@24: So, to use your parallel, is it understandable that a lesbian might worry that her bi girlfriend would leave her for a man, because this does in fact happen on occasion? Of course it is understandable. But the lesbian has to deal with those worries, talk frankly with her girlfriend about those worries, rationally assess the likelihood that the worries have any foundation in reality, and let time prove her girlfriend's commitment to the monogamous relationship. Or just not date a bi woman in the first place. Similarly, if TFRMSLGF is so paranoid about being dumped for a new partner and simply can't get past these feelings, perhaps she shouldn't be in a poly relationship. They're a challenge, and not everyone is cut out for it.
I think we should look a little more in-depth into this pink asshole thing.
Sometimes I write Dan a letter, and in writing it, my situation becomes much clearer to me. The angst settles out and the facts become just the facts. Much easier to see my own way through at that point. When I read letters as striking as these, I can't help but wonder if the writers read them before sending......but then, sometimes, maybe we need the validation of hearing it from the outside. I'm with Dan, all these people need to go, post haste and heretofore with.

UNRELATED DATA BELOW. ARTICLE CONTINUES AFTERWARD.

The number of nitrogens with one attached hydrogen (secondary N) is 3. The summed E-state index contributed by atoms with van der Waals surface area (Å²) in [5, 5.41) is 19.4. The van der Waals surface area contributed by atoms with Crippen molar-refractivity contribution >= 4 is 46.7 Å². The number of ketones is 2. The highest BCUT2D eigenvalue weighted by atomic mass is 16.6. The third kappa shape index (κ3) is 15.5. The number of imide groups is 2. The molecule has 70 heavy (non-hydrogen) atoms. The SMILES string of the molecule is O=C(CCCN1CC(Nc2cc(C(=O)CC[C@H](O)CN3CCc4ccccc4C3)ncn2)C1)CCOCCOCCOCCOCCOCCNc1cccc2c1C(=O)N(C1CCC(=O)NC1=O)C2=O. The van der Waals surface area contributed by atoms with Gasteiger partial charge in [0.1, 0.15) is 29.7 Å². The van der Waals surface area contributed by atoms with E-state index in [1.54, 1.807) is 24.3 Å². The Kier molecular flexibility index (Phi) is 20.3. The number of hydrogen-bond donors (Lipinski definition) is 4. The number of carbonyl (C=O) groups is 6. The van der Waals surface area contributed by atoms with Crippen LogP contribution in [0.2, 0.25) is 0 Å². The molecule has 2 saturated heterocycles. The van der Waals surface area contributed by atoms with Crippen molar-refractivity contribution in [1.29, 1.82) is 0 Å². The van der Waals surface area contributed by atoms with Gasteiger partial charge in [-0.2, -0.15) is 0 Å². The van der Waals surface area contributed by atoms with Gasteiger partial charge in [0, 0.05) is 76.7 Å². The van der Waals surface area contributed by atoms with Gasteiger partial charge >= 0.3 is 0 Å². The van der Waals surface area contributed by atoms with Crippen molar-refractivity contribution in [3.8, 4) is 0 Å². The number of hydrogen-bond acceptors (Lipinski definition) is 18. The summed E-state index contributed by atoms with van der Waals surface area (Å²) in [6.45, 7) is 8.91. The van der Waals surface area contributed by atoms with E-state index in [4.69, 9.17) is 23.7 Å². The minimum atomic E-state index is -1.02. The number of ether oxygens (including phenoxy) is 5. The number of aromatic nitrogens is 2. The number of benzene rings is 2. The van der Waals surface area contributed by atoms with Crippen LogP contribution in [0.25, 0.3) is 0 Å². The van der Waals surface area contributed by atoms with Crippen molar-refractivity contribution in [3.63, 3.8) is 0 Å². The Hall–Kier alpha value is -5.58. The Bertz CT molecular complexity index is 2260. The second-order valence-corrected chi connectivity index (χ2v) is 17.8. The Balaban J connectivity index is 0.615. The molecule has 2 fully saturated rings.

BiDanFan @28
>> we would all have the freedom to shag whoever we wanted, but... our partners would only desire us. >>

That's how I experience poly, yes. But some lucky people actually enjoy hearing about their partners' desire for other people -- in a joyful compersive way, not a cuckold-humiliation way. Mr. P. wants me to be a slut, because that's what he wants, not as a matter of fairness.
I'm 24-year-old male and gender-fluid and I've recently begun being more so than just a label (buying clothes, etc.) and my partner is supportive but she's having a hard time accepting it. She says feels like she's losing her boyfriend of many years. To make maters worse we are both poly. I live with her and her boyfriend after breaking up with my previous girlfriend of seven years.
... Right, that was meant to be a quote followed by content. What I was going to say was... 24 years old, boyfriend of "many" years, previous girlfriend of seven years? I can't really judge being partnered from a young age, at 31 I've been with the same person for 13 years, but it seems like someone who hasn't been single since his mood teens at the latest could possibly benefit from a time out.
Mid teens. Ugh. Sorry. Gonna stop posting now.